Ball powder consists of tiny spheres that can generally be manufactured more rapidly, often reducing the cost of the final product. It meters better, resulting in more accurate loads and can have a greater shelf life compared to other powders. Many ball powders will burn at lower temperatures, which should extend the life of a barrel. Ball powder burns at about 3,200 to 3,300 Fahrenheit, while other powders only reach a max of about 3,400 Fahrenheit. The difference in temperature might seem minimal but it can make a difference over thousands of shots.
Flattened Ball Powder
This is a product that is very similar to typical ball powder, but has a flattened, oval shape, similar to a ball of bread dough. This powder is known to deliver similar results as spherical ball powder. To create this shape, ball powder is run through rollers, resulting in the flattened ball product. Flattened powder is generally preferred in shotgun shells. This is because the shape minimizes powder movement in the shell, keeping it from moving into compressible areas like the back of the wad.
This type of powder has granules that are shaped like tiny discs. They are essentially powder that is extended into a tube shape and cut into tiny sections, almost like cutting a very tiny summer sausage. They are used mostly in handgun and shotgun cartridges. Because of their shape, they can stack up when measuring, making it difficult to meter with precision. This leads to reduced consistency when reloading cartridges with flake powder.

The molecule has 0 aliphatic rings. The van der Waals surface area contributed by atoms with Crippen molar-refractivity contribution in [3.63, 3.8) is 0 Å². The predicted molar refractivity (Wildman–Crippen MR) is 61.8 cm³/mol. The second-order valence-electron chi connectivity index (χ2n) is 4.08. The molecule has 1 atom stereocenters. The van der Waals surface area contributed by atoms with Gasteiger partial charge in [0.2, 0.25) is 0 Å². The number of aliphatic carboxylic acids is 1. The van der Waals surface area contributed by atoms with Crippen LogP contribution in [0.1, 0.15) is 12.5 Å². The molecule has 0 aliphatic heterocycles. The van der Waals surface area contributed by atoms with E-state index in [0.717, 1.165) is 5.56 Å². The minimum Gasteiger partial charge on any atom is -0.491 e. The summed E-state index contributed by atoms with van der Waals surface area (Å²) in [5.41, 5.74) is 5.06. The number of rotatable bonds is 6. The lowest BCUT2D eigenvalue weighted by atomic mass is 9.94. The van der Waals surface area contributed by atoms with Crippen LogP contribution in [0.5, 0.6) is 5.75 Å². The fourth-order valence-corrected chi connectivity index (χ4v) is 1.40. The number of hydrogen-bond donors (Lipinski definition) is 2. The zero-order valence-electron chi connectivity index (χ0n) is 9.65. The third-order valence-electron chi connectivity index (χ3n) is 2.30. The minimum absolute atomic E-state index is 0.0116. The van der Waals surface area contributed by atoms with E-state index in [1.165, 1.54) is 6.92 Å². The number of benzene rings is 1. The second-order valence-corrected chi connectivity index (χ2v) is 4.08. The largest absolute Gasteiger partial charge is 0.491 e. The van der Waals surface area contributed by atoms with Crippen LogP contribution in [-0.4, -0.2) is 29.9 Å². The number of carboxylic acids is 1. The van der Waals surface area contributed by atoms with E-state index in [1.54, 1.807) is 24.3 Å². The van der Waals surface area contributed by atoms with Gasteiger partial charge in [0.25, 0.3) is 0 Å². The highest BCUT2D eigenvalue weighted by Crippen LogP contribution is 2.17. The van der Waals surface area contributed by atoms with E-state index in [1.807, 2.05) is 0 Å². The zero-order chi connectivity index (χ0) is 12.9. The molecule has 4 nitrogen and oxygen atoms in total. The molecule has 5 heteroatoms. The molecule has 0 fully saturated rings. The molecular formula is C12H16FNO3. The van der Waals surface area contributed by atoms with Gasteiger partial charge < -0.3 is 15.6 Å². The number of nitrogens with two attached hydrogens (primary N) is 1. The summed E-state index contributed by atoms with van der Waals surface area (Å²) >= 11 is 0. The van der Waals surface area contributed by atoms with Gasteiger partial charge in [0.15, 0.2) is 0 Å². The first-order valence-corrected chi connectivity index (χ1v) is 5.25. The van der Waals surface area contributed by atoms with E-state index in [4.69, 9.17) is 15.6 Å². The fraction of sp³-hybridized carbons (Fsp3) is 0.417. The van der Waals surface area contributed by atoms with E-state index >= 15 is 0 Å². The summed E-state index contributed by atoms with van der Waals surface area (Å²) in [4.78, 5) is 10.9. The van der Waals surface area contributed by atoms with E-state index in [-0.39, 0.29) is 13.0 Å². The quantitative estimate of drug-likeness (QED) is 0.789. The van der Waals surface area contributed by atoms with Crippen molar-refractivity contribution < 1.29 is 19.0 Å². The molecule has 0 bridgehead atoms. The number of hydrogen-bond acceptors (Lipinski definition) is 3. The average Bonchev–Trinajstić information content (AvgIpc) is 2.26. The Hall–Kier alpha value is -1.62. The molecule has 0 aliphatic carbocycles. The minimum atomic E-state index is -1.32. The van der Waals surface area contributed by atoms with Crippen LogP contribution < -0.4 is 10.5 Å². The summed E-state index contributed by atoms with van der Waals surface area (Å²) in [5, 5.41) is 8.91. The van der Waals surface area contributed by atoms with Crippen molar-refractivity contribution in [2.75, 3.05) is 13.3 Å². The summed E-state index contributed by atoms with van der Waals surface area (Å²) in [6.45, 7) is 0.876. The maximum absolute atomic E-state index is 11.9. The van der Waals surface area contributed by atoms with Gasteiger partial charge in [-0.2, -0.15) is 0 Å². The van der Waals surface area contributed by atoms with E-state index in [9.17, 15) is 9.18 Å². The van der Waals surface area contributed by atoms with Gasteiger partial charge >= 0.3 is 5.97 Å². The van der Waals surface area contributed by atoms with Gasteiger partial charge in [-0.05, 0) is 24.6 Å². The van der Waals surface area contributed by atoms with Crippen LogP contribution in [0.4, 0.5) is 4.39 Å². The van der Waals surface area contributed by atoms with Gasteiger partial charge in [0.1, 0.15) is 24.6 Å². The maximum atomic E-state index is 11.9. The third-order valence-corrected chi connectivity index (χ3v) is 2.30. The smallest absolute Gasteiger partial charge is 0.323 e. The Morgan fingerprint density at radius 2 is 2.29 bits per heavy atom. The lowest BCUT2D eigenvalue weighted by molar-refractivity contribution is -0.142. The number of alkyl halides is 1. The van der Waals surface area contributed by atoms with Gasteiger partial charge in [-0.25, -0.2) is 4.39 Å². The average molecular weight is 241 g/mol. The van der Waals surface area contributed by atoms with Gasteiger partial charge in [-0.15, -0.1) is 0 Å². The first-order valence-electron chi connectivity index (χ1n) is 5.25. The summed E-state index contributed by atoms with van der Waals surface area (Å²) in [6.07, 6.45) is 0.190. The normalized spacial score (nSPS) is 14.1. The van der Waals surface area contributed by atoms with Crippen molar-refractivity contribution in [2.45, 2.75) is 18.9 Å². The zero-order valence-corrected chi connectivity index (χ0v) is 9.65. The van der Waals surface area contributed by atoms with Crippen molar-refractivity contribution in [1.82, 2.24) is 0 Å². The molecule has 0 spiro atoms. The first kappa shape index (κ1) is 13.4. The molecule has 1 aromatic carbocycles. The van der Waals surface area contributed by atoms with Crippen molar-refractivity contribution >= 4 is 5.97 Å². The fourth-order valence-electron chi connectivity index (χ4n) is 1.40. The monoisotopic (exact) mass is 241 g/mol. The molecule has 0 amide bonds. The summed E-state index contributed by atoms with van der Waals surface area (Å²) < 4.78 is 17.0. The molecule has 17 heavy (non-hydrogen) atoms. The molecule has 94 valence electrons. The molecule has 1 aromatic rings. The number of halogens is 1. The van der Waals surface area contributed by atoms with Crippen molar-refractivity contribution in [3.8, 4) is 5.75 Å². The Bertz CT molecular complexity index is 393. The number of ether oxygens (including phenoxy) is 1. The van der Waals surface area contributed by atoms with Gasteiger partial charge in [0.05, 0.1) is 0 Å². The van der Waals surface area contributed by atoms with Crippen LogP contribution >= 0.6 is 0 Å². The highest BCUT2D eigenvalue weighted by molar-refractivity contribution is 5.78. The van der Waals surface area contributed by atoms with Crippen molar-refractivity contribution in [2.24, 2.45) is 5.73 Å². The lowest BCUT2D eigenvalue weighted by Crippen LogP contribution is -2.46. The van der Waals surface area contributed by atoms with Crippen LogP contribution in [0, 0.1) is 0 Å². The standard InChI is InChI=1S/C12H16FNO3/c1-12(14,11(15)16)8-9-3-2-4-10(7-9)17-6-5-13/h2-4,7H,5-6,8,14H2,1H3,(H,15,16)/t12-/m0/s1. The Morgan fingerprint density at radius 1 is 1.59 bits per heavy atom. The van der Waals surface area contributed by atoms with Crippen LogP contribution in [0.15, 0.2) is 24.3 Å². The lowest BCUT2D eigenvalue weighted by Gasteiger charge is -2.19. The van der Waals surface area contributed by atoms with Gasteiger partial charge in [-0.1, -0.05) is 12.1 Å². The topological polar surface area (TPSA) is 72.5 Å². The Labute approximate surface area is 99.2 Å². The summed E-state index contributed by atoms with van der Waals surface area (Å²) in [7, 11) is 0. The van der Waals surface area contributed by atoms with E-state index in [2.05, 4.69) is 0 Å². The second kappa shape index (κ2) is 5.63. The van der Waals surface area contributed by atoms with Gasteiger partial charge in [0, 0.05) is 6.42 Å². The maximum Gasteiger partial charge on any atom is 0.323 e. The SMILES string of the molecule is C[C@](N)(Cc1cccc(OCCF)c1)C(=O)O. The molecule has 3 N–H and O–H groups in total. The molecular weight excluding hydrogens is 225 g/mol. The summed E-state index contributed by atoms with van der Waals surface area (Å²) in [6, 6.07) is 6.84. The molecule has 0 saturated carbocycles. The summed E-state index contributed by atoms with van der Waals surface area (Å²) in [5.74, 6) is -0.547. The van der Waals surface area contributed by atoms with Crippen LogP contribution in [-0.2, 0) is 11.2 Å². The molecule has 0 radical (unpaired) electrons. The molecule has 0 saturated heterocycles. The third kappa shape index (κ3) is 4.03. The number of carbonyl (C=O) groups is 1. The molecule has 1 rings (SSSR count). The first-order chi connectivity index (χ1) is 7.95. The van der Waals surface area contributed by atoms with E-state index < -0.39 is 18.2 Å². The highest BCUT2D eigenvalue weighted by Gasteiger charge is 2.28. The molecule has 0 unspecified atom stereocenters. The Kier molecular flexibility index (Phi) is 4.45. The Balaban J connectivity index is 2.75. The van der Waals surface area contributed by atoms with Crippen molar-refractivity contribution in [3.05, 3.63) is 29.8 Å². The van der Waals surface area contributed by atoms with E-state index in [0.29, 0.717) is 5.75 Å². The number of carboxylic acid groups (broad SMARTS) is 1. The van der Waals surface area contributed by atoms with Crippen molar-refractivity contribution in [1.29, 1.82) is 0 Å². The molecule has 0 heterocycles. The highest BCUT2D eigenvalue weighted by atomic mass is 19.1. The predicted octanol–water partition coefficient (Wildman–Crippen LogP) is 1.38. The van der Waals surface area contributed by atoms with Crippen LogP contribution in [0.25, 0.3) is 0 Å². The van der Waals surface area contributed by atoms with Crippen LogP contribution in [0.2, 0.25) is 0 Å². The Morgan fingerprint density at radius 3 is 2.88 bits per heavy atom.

Shaped like small cylinders, this is the type of powder that is most popular for rifle cartridges. While highly-effective in rifle ammunition, stick powder is difficult to meter accurately and can lead to inconsistencies in the measurements. While stick powder is often considered the most difficult to meter, reducing the length of the “sticks” can make for more consistent loading. The cylinders, or sticks, may break, leading to further inconsistencies. Most stick powder burns hot, which could reduce barrel quality over time. Despite potential reloading drawbacks, stick powder is a popular choice for shot consistency and accuracy.
This is an excerpt from Widener’s Reloading and Shooting Supply’s Guide to Smokeless Powder
Used with permission, photo courtesy of Wideners.
Deep Appalachian Roots
Widener’s has roots that run deep – in fact, the company goes way back into the late 1970’s. Of course, we weren’t selling much on the internet back then but it was in 1978 that Wideners.com founder Stan Widener first starting selling shooting supplies and reloading components. An avid hunter, it didn’t take much for the bug to swallow him whole and his passion for shooting sports quickly turned into a full-time career.
The Digital Age
Wideners.com got its start in 1996 when the company opened up shop on the world wide web. Sure, the first site wasn’t much to look at compared to today’s site but we were pretty excited to have the chance to serve shooters all over the country with primers, powders and more. It’s clear that a lot has changed in terms of technology but we still pride ourselves on always making time to treat our customers right. That includes making time to help new shooters and reloaders learn about the sport we love through tools like this handy Guide to Smokeless Gun Powder.
Still based in Appalachia, Wideners.com continues to pride itself on friendly customer service, competitive prices and most of our employees are, themselves, shooters and reloaders. That means when you call in with a question about ammunition or reloading components, odds are good we have somebody that’s willing to lend a hand and has actually used the product themselves. Pair that knowledge with fast shipping and a flawless inventory tracking system that ensures you don’t get stuck waiting on a backorder and you’ll be hooked!